Audiobook Review: The Crown's Game (The Crown's Game #1) by Evelyn Skye

Title: The Crown's Game
Author: Evelyn Skye
Publication Date: May 17th 2016
Publisher:  Blazer + Bray (Harper Collins)
Part of a Series?: Yes, Book One in a planned Duology
I Got A Copy Through: I bought it via Audible
Buy Links: Amazon US
Blurb Description: Vika Andreyev can summon the snow and turn ash into gold. Nikolai Karimov can see through walls and conjure bridges out of thin air. They are enchanters—the only two in Russia—and with the Ottoman Empire and the Kazakhs threatening, the Tsar needs a powerful enchanter by his side.
And so he initiates the Crown’s Game, an ancient duel of magical skill—the greatest test an enchanter will ever know. The victor becomes the Imperial Enchanter and the Tsar’s most respected adviser. The defeated is sentenced to death.
Raised on tiny Ovchinin Island her whole life, Vika is eager for the chance to show off her talent in the grand capital of Saint Petersburg. But can she kill another enchanter—even when his magic calls to her like nothing else ever has?
For Nikolai, an orphan, the Crown’s Game is the chance of a lifetime. But his deadly opponent is a force to be reckoned with—beautiful, whip smart, imaginative—and he can’t stop thinking about her.
And when Pasha, Nikolai’s best friend and heir to the throne, also starts to fall for the mysterious enchantress, Nikolai must defeat the girl they both love . . . or be killed himself.
As long-buried secrets emerge, threatening the future of the empire, it becomes dangerously clear . . . the Crown’s Game is not one to lose.

Long story short? This book was over hyped, not nearly ruthless enough, it had a love triangle based entirely on insta-love and cool magic that wasn't capitalised on.

I should go into the long story, but, first, what is The Crown’s Game you might ask?

Long ago, in Russia, magic was rampant. The people believed and you could find magic under every rock. There were fairies and nymphs and all sorts of magical creatures, but now nobody believes. If magic hit them in the face, they'd probably write it off as somethings their rational brains could comprehend.

Basically, Russia’s magic pool has depleted and only a very few amount of people ever get magic anymore.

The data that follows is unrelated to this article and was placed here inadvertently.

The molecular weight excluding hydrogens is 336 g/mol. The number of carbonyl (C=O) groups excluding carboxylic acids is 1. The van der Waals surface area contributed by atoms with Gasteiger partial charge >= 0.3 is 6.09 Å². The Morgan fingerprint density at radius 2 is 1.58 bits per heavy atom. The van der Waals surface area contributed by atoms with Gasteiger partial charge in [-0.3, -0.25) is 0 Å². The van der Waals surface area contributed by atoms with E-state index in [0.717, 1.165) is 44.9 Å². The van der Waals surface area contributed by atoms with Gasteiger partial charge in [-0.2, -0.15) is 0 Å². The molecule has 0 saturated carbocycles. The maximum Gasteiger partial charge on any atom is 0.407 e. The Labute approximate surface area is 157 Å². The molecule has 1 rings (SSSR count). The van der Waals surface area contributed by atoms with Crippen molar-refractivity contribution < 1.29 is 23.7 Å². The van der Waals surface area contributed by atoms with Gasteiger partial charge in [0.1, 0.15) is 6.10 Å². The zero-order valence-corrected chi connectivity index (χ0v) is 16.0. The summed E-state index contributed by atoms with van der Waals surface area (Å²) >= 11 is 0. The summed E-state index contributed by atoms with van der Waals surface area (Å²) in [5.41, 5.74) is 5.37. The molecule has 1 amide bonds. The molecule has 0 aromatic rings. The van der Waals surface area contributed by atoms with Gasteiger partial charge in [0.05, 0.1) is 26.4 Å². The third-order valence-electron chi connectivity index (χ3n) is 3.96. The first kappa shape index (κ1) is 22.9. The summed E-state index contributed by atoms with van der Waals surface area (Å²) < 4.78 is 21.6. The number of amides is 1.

Vika Andreyev is one of these people with magical abilities - an enchanter, for use of a better word. And her father, Sergei, is training her to be the imperial enchanter, to help the Tsar and all of Russia. She can summon storms from the sky, she can freeze people, but what Avika doesn't know is that there's another enchanter. Another enchanter, with the other half of Russia’s magic pool. And for her to live, he needs to die.

These rules are dictated by an ancient game called The Crown’s Game. The rules are simple: each enchanter has five turns, and at the end, if the Tsar hasn't decided who his Imperial Enchanter will be, the Game itself will decide, obliterating one so that other can achieve their true potential.

Which is all you need to know. Now, what I didn't like about this audiobook:

1.    The Insta-Love: Yes, love triangles are tedious and overdone, but most of the time, if the rest of the story is intriguing enough, they don't affect me. What did affect me, though, was the RIDICULOUS Instant Love. All it took for Nikolai (the other enchanter) was the fact that his MAGIC called to her MAGIC (Hello? Vika is not her magic) and Pasha to fall in love with her was a couple of glances. I hated it. WHERE’s THE CHEMISTRY, PEOPLE?

2.    The Anti Ruthless Policy: I swear, through half of the book, I felt like I could be more ruthless than these CHILDREN playing games with magic and thrones. Russia seems like a cutthroat world, and these three were in the middle of its future with no ruthlessness or regard for anything except their own whiny feelings!

3.    The Predictability: I FUCKING CALLED EVERYTHING IN THIS BOOK. Well, except for one plot twist that I'm being accommodating and giving it a star for, but other than that, I predicted everything and I HATE it when that happens.

What I liked?

The enchantments in the game were very cool, and I love magic with almost no limits. But while there was an awesome amount of imagination out into these tricks, I didn't see how these tricks were showing the Tsar how his Imperial Enchanter could give him advice - POLITICAL ADVICE - that would help him rule Russia.

I also ADORED the Narration! Steve West has brilliant oratory skills, and an even better Russian accent and I felt like I was getting the whole deal!

Overall, a 3 star book that was just overhyped.

Which was the last over-hyped book you read? Which book, in your opinion, has the coolest magic? Have you read The Crown's Game? What did you think?

I can't wait to talk magic with y'all!

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